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Re: User Can Not Log In

Michael Milliman:
> On 02/23/2017 10:47 AM, Dan Norton wrote:
>> While playing around with Xfce, startx, and fvwm I've managed to
>> clobber something such that the user can't log in. All attempts result
>> in a fresh login box with my inputs removed. However, it is still
>> possible to log in as root.
>> fvwm was installed using Synaptic and run from an Xfce terminal
>> session. When it did not produce the expected result, I shut down and
>> rebooted. At this point it was no longer possible to log in as user -
>> only as root.
>> Do I have to rename /home/<user>, delete <user>, then re-define it as
>> a new user and restore its home directory?
>> Or is there a better way?
> It should be possible to do some serious research and figure out exactly
> which package is croaking, and why, and then edit the configuration file
> for that package in /home/<user>.  But in my experience with similar
> situations, this takes much more time than it is worth.  I have found
> that usually just deleting the configuration files in /home/<user> will
> work.  This is probably easier than the solution that you propose, but
> your solution should work as well, as long as you don't copy back the
> configuration files when you do the restore.

Encouraged by the previous brave response, I have done similar hacks in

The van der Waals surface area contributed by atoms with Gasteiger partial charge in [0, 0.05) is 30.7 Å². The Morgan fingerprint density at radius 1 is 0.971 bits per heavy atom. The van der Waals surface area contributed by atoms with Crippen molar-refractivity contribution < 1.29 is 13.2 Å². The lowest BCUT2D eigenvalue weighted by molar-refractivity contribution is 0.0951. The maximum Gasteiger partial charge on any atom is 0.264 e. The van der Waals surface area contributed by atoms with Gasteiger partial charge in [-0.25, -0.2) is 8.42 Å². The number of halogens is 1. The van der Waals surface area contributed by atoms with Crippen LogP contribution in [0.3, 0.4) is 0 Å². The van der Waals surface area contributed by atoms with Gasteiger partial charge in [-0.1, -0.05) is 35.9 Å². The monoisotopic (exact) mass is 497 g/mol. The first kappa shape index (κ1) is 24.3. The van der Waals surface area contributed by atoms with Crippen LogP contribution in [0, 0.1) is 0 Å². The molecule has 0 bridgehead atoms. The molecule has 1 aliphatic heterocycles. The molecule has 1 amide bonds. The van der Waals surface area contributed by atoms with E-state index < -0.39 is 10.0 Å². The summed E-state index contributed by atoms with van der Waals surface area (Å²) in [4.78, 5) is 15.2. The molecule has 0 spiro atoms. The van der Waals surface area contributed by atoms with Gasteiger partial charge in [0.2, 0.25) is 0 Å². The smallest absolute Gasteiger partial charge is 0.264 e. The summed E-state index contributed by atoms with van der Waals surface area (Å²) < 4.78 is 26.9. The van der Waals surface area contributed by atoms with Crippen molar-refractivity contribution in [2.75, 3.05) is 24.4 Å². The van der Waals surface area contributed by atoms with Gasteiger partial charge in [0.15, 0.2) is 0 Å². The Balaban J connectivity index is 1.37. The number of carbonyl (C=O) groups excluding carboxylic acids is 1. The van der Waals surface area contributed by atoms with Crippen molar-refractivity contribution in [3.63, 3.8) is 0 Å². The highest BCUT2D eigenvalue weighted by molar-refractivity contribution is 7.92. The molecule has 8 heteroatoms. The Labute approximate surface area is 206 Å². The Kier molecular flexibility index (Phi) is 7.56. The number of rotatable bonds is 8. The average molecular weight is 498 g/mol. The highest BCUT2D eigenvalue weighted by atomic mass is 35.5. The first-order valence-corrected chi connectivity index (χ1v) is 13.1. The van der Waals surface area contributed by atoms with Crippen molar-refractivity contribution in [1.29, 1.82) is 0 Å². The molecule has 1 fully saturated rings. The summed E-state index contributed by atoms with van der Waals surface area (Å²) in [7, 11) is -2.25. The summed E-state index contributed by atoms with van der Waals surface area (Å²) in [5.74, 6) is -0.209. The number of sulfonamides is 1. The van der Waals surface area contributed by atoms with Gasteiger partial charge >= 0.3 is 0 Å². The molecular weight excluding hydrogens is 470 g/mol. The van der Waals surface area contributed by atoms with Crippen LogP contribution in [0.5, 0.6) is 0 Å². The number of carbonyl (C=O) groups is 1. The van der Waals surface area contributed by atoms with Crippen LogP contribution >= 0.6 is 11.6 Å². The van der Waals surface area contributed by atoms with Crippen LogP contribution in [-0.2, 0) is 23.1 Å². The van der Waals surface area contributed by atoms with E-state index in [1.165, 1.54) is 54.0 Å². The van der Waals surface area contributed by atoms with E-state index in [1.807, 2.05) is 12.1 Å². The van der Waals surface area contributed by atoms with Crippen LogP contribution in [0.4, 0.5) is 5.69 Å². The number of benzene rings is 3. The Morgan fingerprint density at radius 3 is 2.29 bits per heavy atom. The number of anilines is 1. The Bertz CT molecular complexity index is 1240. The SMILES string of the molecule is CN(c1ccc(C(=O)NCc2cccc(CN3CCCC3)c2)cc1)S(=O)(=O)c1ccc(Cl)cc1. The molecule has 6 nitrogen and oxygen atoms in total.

the past.

1  One thing I look at is date ordered of @home/ directory.  See what
was last edited and reconfigured, most probably is the culprit.  With
some packages renaming that directory in the home folder as something
else temporary (ie   home/gnubg --> home/gnubg.tmp may result into a
login and when you run gnubg it will act as started for first time --
not a good example I am afraid).  1.1  It may be more than one thing
gone bad.

2  Create a new user, copy config files that you don't suspect are
related to the problem and then go one at a time with the rest.

3  See if the file and directory rights are still in tact in your #home,
maybe you locked yourself out.  Root should always have the right to set
a new password for a user.

4  Are you switching between desktops, do you have an alternative
(openbox .. gnome .. mate ..etc).  Did you try a different desktop?  It
may relate to desktop settings or if you removed one you may have
affected an other in case you were crossing desktop specific packages.

5  Check your autostart folders for crap you can remove.

>> Thanks,
>>  - Dan

 "The most violent element in society is ignorance" rEG